# Cube 2 Hypercube 1080p 66

Hypercube graphs should not be confused with cubic graphs, which are graphs that have exactly three edges touching each vertex. The only hypercube graph Q3 that is a cubic graph is the cubical graph Q3.

## cube 2 hypercube 1080p 66

The hypercube graph Qn may be constructed from the family of subsets of a set with n elements, by making a vertex for each possible subset and joining two vertices by an edge whenever the corresponding subsets differ in a single element. Equivalently, it may be constructed using 2n vertices labeled with n-bit binary numbers and connecting two vertices by an edge whenever the Hamming distance of their labels is one. These two constructions are closely related: a binary number may be interpreted as a set (the set of positions where it has a 1 digit), and two such sets differ in a single element whenever the corresponding two binary numbers have Hamming distance one.

Another construction of Qn is the Cartesian product of n two-vertex complete graphs K2. More generally the Cartesian product of copies of a complete graph is called a Hamming graph; the hypercube graphs are examples of Hamming graphs.

Every hypercube graph is bipartite: it can be colored with only two colors. The two colors of this coloring may be found from the subset construction of hypercube graphs, by giving one color to the subsets that have an even number of elements and the other color to the subsets with an odd number of elements.

Every hypercube Qn with n > 1 has a Hamiltonian cycle, a cycle that visits each vertex exactly once. Additionally, a Hamiltonian path exists between two vertices u and v if and only if they have different colors in a 2-coloring of the graph. Both facts are easy to prove using the principle of induction on the dimension of the hypercube, and the construction of the hypercube graph by joining two smaller hypercubes with a matching.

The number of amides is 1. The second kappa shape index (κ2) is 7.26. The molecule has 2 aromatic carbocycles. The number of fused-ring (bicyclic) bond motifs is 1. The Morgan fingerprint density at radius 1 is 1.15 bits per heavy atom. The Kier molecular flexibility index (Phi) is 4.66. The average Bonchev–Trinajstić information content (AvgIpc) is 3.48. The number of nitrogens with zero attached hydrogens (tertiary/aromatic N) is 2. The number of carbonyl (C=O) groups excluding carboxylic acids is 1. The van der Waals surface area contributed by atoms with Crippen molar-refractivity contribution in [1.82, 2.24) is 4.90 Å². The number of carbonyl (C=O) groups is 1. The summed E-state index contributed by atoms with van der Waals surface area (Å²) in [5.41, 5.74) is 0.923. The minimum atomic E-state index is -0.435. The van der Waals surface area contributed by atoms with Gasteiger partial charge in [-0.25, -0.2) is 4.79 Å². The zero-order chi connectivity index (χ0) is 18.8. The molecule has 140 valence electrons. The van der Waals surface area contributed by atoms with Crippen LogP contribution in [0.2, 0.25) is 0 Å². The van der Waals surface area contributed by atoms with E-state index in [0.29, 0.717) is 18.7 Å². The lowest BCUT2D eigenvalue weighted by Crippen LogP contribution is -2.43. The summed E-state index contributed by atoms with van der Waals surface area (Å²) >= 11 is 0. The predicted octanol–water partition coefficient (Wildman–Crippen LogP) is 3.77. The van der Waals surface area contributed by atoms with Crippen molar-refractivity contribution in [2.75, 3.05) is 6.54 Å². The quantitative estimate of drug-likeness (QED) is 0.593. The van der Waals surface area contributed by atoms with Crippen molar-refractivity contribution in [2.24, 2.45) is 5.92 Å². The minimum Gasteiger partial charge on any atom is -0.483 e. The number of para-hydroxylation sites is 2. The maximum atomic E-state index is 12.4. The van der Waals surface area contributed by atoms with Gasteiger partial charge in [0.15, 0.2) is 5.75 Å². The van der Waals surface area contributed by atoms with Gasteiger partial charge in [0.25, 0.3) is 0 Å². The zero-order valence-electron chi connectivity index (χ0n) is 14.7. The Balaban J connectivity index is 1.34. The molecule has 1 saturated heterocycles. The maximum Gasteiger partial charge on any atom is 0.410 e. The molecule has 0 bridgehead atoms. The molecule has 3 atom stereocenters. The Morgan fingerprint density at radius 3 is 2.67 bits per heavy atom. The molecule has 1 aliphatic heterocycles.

Hamiltonicity of the hypercube is tightly related to the theory of Gray codes. More precisely there is a bijective correspondence between the set of n-bit cyclic Gray codes and the set of Hamiltonian cycles in the hypercube Qn.[2] An analogous property holds for acyclic n-bit Gray codes and Hamiltonian paths.

Szymanski's conjecture concerns the suitability of a hypercube as a network topology for communications. It states that, no matter how one chooses a permutation connecting each hypercube vertex to another vertex with which it should be connected, there is always a way to connect these pairs of vertices by paths that do not share any directed edge.[9]

Directed by Andrzej Sekula (Cube 2: Hypercube), who also served as Cinematographer for films like Reservoir Dogs, Pulp Fiction and American Psycho, to name a few. 350c69d7ab

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